New Orleans, Louisiana
June 26, 2016
June 26, 2016
August 28, 2016
Diversity and NSF Grantees Poster Session
SPARK is the first project at ________________University designed to recruit and retain low income, female, first year students who show an early interest in majoring in engineering and computer science (ECS). Female students who show an initial extrinsic interest in these majors can be driven away far too easily by their experiences. SPARK has two primary goals: (1) create an environment where belonging to a like-minded cohort nurtures a strong sense of self, and (2) deliver high quality, high impact practices that engender female students’ success and retention in ECS.
Guided by Albert Bandura and Frank Pajares’ research on self-efficacy in theory and practice, the SPARK project sheds light on self-efficacy and confidence as predictive of persistence for female students in ECS. Additionally, the effect of SPARK students’ spatial visualization skills was assessed and tracked throughout the life of the project, utilizing Sheryl Sorby’s research correlating spatial visualization skills to STEM success. Current research-based approaches to student engagement provide good evidence that mattering and sense of belonging are also highly correlative with persistence, particularly for first year students. This is important because the national conversation on what works to mend the gender gap in STEM is currently wedged between Sheryl Sandberg’s “leaning in” and Angela Duckworth’s views on “grit” as an indicator of persistence.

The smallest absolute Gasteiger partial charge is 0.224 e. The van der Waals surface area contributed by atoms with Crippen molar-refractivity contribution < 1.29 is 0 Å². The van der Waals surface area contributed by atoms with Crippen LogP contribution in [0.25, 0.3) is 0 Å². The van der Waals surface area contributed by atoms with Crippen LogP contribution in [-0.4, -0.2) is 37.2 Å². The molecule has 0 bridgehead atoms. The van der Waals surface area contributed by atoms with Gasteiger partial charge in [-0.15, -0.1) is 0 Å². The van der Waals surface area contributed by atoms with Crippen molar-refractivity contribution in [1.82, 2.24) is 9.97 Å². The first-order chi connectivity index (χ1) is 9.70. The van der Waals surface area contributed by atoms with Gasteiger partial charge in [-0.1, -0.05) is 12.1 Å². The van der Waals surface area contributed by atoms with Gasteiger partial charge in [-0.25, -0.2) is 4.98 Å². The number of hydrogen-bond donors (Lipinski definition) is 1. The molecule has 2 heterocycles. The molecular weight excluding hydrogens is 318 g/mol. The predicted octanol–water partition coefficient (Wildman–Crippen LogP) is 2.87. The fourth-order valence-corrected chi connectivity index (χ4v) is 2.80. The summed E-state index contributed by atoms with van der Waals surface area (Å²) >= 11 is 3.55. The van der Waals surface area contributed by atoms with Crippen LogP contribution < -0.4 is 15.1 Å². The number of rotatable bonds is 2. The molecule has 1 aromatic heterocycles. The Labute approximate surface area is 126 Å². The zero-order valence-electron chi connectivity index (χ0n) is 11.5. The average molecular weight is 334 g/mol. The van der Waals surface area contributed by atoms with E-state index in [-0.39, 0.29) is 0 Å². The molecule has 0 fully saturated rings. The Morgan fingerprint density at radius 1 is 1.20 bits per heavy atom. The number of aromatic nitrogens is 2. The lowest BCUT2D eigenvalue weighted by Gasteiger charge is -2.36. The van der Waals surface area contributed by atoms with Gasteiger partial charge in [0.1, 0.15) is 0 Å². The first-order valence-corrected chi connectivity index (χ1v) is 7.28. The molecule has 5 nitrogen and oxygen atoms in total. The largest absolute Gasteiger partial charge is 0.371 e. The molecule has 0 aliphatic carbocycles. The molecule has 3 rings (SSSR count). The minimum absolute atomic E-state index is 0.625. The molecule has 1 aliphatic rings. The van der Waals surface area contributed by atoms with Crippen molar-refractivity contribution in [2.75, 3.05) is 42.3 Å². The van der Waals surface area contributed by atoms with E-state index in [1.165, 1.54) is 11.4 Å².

In this paper, we will discuss the context and history of the SPARK program, present assessment outcomes about impact to date, share lessons learned, and consider future directions. This work will contribute to the growing body of research on retaining females in ECS by developing and analyzing student motivation; recognizing factors that may contribute to aspirational deficient, attrition, and marginalization; and designing and assessing activities that strengthen self-confidence, self-efficacy, and persistence in retention programs for females in ECS.
Duckworth A.L., Peterson C., Matthews M.D., Kelly D.R. (2007). Grit: perseverance and passion for long-term goals. Journal of Personality and Social Psychology. 92(6), 1087-101.
Pajares, F. (1996). Self-efficacy beliefs in academic settings. Review of Educational Research. Winter 66(4), 543-578.
Sandberg, Sheryl (2013). Lean In: Women, Work, and the Will to Lead. New York, NY: Alfred A. Knopf.
Sander, P. and Sanders, L. (2003). Measuring confidence in academic study. Electronic Journal of Research in Educational Psychology and Psychopedagogy. 1, 1-17.
Schreiner, L., Louis, M.C, & Nelson, D.D. (Eds.) (2013).Thriving in Transitions: A Research-Based Approach to College Student Success. Columbia, SC: University of South Carolina, National Resource Center for the First-Year Experience and Students in Transition.
Sorby, S. A. (2001). A Course in Spatial Visualization and its Impact on the Retention of Women Engineering Students. Journal of Women and Minorities in Science and Engineering. 7(2), 153-172.
Romanella, S. M., & Novoa, C. (2016, June), Keeping the 'SPARK' alive - Investigating Effective Practices in the Retention of Female Undergraduates in Engineering and Computer Science Paper presented at 2016 ASEE Annual Conference & Exposition, New Orleans, Louisiana. 10.18260/p.25514
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